Body mass index (BMI) is a simple calculation of your weight divided by your height, a formula devised in the 1830s by a Belgian mathematician that is still used as a way to categorize people as underweight, normal weight, overweight and obese. But the widespread usage of BMI has come under fire, and for good reason — even the developer, Adolphe Jacques Quetelet, said the formula should be used to determine obesity within a population, not as a way to gauge the health of individuals.
So, what numbers should you actually use to determine your health, and whether you’re on a good track? Certainly not scale weight alone, which can be equally problematic. Instead, consider using one or more of these numbers and start charting your progress this way instead:
Waist to Hip Ratio
If you want a much more relevant and equally simple formula, try this one: Divide your waist circumference by your hip circumference. This is your waist-to-hip ratio (WHR), sometimes known as your waist-to-stature number.
Even if you’re not overweight and are physically active, the WHR can help identify your risk of future cardiovascular problems as well as metabolic issues, because belly fat plays a huge role in both, according to Vitor Engrácia Valenti, PhD, a professor at Sao Paulo State University in Brazil.
“The BMI calculation is based on height and mass, which may lead to failure in providing precise information concerning belly fat measurement,” he noted. “This type of fat is a better risk predictor, and other studies have observed that waist-to-stature ratio can better detect hypertension and metabolic syndrome compared to BMI.”
Body Fat Percentage
veryone needs some body fat — according to the American Council on Exercise, men who aren’t athletes should have 14–24%, and women should have 21–31% — but when your number creeps higher than that, especially if it’s much higher, you may be putting yourself at risk for significant health issues including cardiovascular disease and diabetes.
You don’t need to be overweight to have a body fat percentage issue, either. You might be considered normal weight or even underweight, but if your body fat is high, it can still put you at risk. This is the “skinny fat” phenomenon, also known as normal-weight obesity, and it indicates that you could be holding fat around your organs — known as visceral fat — particularly in your midsection.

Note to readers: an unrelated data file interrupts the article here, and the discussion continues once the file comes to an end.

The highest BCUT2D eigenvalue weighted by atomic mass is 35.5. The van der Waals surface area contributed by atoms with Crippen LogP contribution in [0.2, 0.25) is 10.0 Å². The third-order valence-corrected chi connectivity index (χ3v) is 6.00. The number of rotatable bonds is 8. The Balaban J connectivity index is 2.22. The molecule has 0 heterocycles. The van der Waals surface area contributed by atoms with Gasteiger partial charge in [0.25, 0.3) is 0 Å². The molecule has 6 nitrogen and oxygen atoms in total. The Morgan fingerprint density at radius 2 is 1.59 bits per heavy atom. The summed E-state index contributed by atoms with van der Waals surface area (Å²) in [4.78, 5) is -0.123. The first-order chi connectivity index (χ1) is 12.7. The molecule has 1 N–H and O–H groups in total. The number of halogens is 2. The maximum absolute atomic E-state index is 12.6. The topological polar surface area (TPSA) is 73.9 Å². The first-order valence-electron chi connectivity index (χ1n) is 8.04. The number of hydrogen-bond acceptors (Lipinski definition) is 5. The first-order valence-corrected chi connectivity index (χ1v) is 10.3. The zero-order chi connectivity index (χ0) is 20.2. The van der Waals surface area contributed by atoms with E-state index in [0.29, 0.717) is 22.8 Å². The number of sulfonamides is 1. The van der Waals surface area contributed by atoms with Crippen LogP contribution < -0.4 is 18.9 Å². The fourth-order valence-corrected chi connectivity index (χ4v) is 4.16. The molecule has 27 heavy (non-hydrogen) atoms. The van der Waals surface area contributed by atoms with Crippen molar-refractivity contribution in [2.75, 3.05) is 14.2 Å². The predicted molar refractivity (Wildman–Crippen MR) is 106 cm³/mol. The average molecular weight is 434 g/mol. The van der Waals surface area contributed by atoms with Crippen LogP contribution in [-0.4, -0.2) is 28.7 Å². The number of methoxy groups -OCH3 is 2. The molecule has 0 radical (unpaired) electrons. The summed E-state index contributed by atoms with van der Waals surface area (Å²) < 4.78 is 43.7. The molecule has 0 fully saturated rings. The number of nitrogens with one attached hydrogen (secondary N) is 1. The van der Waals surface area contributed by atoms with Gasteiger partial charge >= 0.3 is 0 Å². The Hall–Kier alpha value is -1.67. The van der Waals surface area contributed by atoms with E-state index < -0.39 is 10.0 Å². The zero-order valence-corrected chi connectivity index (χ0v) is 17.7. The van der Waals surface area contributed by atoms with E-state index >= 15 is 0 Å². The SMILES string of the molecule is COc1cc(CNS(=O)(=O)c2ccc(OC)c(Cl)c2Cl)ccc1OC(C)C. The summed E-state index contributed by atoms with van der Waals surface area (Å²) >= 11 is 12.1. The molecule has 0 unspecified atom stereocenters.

Some home scales measure body fat percentage, as well as lean muscle mass and water weight You can also get this measurement from personal trainers at your local gym, who should be trained to use devices like skinfold calipers.
Lean Muscle Mass Percentage
In conjunction with lower body fat mass, it’s important to increase muscle mass, particularly if you’ve had weight fluctuations in the past.
Starting in your 30s, you naturally begin to lose some degree of muscle mass and function — a process called sarcopenia — and sedentary people can lose as much as 3–5% of muscle mass each decade. That can have a serious ripple effect in terms of strength and function, and significantly raise the risk of disability.
Weight cycling can make this change even more dramatic, because of how the body puts that weight back on, according to Dr. Andrea Rossi of the Healthy Aging Center at the University of Verona.
When you regain weight after losing it, you’re adding more fat than you had originally. Rossi says fat mass can prevent amino acids from working efficiently within skeletal muscle, and may also reduce protein synthesis. So, your muscles aren’t getting what they need to maintain or build strength.
By focusing on numbers like your WSR and lean muscle mass, you can have a more meaningful measure of your progress.